Beaming worked with research company Opinium, a mathematician from Imperial College and more than 500 businesses using a range of internet providers and connectivity services to understand and quantify the impact of internet outages on UK businesses and the wider economy.
It found that 72 per cent of businesses – approximately 3.9 million enterprises – experienced internet downtime during working hours in the year to 31 March 2016, clocking up 149 million hours of internet downtime between them. The companies affected suffered 43 hours of lost connectivity and losses of £3,125 each on average, the equivalent of £521 per employee.
Impact of downtime on UK economy
While more than one in ten businesses (13 per cent) manage internet outages by switching to alternative connections and a quarter (25 per cent) mitigate some downtime by moving to non-internet related tasks, day-to-day operations grind to a halt at more than a third of businesses (38 per cent) when their internet connection fails. A quarter (23 per cent) of business studied said that they were forced to remain open for longer to catch up with time lost due to outages.
13 per cent of businesses studied said they started losing money immediately in the event of an outage. The proportion of firms suffering a financial impact rises to more than a quarter after an hour (28 per cent) without connectivity and almost half (46 per cent) after four hours.
Large and medium-sized businesses lose the fewest productive hours to internet downtime, however, their greater reliance on internet technologies and the inability of most to switch to alternative connections quickly in the event of an outage mean they lose a greater proportion of their revenues than smaller companies for every hour of outage they experience.
Connection habits of UK businesses
Beaming’s research showed that businesses relying on consumer internet services suffered double the downtime (30 hours on average) experienced by users of business connections (16 hours). Despite this, half (51 per cent) of micro businesses and 80 per cent of sole traders continue to use broadband services designed for home use.
Email was the most important internet tool used by the businesses studied, with 81 per cent of respondents saying that they relied on it to stay fully operational. Half of businesses (51 per cent) use the internet to carry voice traffic, while around a third said they needed a consistent connection to access mission critical applications in the cloud (36 per cent), online sales tools (34 per cent) and for communication with their mobile workforce (33 per cent).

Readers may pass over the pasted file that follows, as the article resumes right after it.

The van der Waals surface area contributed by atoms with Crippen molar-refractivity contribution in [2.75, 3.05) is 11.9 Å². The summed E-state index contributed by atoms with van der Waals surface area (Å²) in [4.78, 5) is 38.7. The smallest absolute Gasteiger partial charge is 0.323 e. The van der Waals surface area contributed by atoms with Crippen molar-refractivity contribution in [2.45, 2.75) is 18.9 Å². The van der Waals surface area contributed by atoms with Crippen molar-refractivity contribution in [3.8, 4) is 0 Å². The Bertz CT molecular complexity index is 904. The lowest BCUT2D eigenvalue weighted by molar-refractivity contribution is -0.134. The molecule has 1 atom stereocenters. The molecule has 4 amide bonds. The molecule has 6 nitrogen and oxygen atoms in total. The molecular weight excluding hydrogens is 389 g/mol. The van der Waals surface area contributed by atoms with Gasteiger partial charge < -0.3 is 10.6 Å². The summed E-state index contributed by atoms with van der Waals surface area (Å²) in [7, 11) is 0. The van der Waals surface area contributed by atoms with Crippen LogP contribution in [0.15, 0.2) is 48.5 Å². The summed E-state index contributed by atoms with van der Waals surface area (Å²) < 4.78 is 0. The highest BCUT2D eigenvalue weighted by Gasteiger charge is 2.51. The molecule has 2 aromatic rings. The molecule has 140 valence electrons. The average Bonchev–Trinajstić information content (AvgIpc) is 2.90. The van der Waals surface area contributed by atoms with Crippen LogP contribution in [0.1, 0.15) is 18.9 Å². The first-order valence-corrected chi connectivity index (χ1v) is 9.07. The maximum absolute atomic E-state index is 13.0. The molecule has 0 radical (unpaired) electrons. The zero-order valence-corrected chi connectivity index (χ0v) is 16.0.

Sonia Blizzard, managing director of Beaming, comments: “The internet is the greatest business resource ever invented, but our increasing reliance on connectivity creates new risks for those that need it the most. The pace of business is now such that any downtime means missed opportunities, lost productivity and a huge amount of stress as businesses race to get back on track. It is only when businesses experience a problem that they find their large, consumer orientated broadband provider expects them to self-cure problems online or queue for hours on the phone to gain assistance.”
“Internet failures happen for all sorts of reasons, including equipment failures and malicious attacks. All businesses that use the internet should have a plan to ensure connectivity is restored quickly and that any disruption is minimised.The quality, reliability and consistency of service and the availability of technical support should be as important to business buyers as speed of service.
“Most connectivity problems can be fixed quickly by technical experts over the phone and even before they occur through proactive monitoring. Beaming provides all customers with a direct line into its technicians, enhanced security and proactive monitoring as standard, and have started offering the ability to switch immediately between diverse routes and technologies in the event of a service failure to ensure maximum uptime.”